How Did Reconstruction Affect The Civil Rights In The 19th Century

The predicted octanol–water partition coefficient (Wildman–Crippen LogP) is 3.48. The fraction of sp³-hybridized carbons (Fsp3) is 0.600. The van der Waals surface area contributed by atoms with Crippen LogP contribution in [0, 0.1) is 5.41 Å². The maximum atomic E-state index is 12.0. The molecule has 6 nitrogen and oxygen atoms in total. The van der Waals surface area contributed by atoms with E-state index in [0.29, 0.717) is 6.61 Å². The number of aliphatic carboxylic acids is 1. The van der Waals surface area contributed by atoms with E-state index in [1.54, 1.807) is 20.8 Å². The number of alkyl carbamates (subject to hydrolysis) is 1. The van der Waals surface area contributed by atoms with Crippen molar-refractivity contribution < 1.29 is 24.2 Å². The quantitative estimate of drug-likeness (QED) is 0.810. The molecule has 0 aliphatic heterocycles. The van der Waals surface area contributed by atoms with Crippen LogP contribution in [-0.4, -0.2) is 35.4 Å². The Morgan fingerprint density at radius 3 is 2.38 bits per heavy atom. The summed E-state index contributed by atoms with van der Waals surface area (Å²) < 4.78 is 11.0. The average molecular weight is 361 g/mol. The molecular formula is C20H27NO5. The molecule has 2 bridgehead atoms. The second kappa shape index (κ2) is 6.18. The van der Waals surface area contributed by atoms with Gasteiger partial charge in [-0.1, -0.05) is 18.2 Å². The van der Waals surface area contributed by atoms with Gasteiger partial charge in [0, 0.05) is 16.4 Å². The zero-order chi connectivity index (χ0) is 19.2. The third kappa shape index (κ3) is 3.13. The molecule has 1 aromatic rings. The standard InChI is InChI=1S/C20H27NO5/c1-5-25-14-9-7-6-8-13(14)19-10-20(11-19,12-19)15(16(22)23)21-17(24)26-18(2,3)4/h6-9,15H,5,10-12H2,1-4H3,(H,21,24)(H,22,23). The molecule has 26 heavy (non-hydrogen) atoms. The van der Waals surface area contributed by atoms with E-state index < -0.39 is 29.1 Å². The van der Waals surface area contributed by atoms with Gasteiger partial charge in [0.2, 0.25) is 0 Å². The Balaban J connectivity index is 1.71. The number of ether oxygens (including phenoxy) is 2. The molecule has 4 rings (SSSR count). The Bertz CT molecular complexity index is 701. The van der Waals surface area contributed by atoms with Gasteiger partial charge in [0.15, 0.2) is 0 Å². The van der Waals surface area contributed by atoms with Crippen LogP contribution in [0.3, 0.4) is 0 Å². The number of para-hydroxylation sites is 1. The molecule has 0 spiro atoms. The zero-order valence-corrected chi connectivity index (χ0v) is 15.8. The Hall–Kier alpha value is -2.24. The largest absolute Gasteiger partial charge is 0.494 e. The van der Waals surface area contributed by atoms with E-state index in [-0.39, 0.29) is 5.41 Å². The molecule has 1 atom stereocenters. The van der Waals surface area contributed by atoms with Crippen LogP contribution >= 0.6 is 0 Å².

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In the 19th century, slavery and the Reconstruction was a sore subject for the South. Reconstruction forged civil rights for African-Americans, but once the North’s influenced waned in the South, the South terrorized African-Americans and blocked them from accessing their newfound rights. While Reconstruction may have brought civil rights, those rights were quickly squashed by the South’s racism. Even after certain freedoms were securely gained, every new attempt to make African-Americans equal to the white populace was contested. A large group of people were happy to see slavery ended and civil rights rise. However, the majority of white southerners, particularly after being disenfranchised by the Civil War, were bitter and angry. They had lost their ways of life, their lands, and slaves that they considered to be their property, therefore they took out their anger on the only people they could: their former slaves. In Leon F. Litwack’s writes, “when mischievous Negroes are found dead in the woods, nobody knows who killed them” (Document I). Attitudes towards black southerners were hostile. Their “rights” were a sham, particularly their right to due process under the fourteenth amendment (Document A). Litwack again wrote about the state of how blacks in the south were being treated; this time he wrote that anyone attempting to get recompense for the intimidation and lynchings only put themselves in more danger, often for nothing (Document K). The North had freed the

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